Have $100,000 burning a hole in your bank account? It may sound like an unlikely pipe dream, but windfalls happen: You sell a larger home to downsize; you find a buyer for your small business; a relative leaves you an inheritance. Or maybe you’ve simply squirreled away a lot of money over the years and are ready to put that savings to work.
Investing smaller windfalls, like a four-figure tax refund or five-figure check from selling a midlife-crisis car, deserve thoughtful consideration. But with a six-figure payday, the effects of the investing decisions you make are amplified — for better (investment growth, future financial freedom) and worse (taking a tax hit, giving up gains to financial fees).
For the purposes of this article, we’ll assume you’re already standing on solid financial ground: You have no revolving high-interest (credit card) debt, you’ve got an adequate cash cushion to cover any emergency expenses, you’re able to easily cover your monthly expenses and have any money you need for nearer-term expenses (home improvements, tuition, family cruises) set aside and not invested in the stock market.
Now, let’s get to work on getting that $100,000 invested.
1. Avoid triggering an unnecessary tax bill
In most instances we’d say that you shouldn’t rush into a decision with the money. But there are a few situations that may require immediate action in order to avoid unwanted attention from the IRS:
- Liquidating a 401(k) when leaving a job: You have just 60 days after an employer cuts you a check for money saved in a workplace retirement account to get that money into another retirement account, either a Roth IRA or a traditional IRA. Otherwise you’ll trigger a pretty hefty tax bill consisting of income taxes (the IRS treats the money as earned income for the year) and a 10% early withdrawal penalty if you’re not yet eligible to tap your retirement savings.
» MORE: How to roll over a 401(k) to an IRA
- Inheriting an IRA: You may also have to take action on a tight deadline if you’ve inherited an IRA. The rules about what beneficiaries can and cannot do and how much time they have to do it without incurring penalties or triggering extra taxes depends on your relationship to the deceased (surviving spouses have different options than other beneficiaries), whether or not the former owner had started taking distributions before they died, and what type of IRA it is (Roth or traditional).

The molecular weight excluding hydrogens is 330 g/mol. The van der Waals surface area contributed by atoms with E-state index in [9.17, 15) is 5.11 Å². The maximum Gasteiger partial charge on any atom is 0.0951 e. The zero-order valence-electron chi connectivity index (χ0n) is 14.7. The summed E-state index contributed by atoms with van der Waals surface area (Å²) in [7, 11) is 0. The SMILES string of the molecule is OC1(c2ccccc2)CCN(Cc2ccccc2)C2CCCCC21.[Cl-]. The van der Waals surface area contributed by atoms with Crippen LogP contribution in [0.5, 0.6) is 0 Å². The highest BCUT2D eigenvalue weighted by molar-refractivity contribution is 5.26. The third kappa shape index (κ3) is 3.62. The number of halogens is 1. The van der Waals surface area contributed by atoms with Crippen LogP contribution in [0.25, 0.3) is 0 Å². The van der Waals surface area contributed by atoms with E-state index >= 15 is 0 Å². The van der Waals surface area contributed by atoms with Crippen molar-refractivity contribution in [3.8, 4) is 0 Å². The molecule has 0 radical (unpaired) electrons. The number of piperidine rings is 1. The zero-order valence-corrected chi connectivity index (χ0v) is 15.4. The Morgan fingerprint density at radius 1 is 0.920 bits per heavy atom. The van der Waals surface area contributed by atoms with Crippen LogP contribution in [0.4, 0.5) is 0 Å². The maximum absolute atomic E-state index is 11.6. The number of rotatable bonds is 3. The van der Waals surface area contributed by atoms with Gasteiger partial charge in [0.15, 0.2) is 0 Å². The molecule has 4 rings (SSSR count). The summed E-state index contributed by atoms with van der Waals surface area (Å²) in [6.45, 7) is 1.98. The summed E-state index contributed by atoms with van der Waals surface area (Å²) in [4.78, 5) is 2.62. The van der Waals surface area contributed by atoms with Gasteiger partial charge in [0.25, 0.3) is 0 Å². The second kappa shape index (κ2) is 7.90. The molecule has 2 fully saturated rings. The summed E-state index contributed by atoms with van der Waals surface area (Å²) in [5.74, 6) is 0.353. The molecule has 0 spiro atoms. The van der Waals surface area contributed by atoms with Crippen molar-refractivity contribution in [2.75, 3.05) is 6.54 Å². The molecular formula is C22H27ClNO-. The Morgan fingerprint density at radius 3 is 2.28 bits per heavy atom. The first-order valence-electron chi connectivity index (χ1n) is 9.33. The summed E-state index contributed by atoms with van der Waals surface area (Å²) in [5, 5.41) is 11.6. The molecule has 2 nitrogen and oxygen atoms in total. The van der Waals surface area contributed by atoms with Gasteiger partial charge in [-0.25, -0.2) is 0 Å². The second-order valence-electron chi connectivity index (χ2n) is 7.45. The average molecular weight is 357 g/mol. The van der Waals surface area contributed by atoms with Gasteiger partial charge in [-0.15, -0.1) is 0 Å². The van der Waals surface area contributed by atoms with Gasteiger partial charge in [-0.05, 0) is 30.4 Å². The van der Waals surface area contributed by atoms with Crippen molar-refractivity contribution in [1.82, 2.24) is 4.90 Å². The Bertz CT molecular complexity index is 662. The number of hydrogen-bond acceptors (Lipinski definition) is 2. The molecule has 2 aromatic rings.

» MORE: IRS’ rules on inherited IRAs
2. Put as much money as possible where the IRS can’t get to it
Don’t even think about the Cayman Islands. There are legal ways to dodge the IRS, at least for a while, and one of the best is to stuff as much of that $100,000 as possible into tax-favored retirement savings accounts.
Employer-sponsored retirement plans, like a 401(k) or 403(b), and individual retirement accounts, like Roth or traditional IRAs, can help shield tens of thousands of your dollars from taxes. And with $100,000 at your disposal, you can afford to max out both a 401(k) and an IRA if you’re eligible. If you’re under age 50, that comes to $23,500 a year ($18,000 for the 401(k) and up to $5,500 for an IRA). It’s $30,500 for those age 50 and older when you add in the catch-up contributions (an extra $6,000 in a 401(k) and $1,000 for an IRA).
3. Pay yourself even more
Even after maxing out your workplace plan and IRA, you’ve still got roughly $70,000 of that $100,000 to work with. Perhaps you’re thinking, “With this kind of money we can pay cash for the kids’ educations so they can graduate without any student loan debt!”
Before you go down that road, consider this: In the Maslow’s hierarchy of needs for finances, “pay yourself first” forms the foundation of the triangle. Therefore, in the “save for retirement versus save for my child’s college tuition” standoff, your needs come first.
The kids can get scholarships, loans or work their way through school. Retirees can’t get loans or scholarships to cover rising health care costs and any emergency expenses that arise. And Social Security — the closest thing to financial aid for retirement — may not cover all your expenses. Consider that in 2016 the average monthly benefit for a retired couple who both receive Social Security benefits was $2,212, according to the Social Security Administration.
Investing the remaining $70,000 windfall and earning a 6% average annual return would mean an extra $300,000 in 25 years — the kind of padding that makes it less likely you’ll run out of money and have to move in with the kids.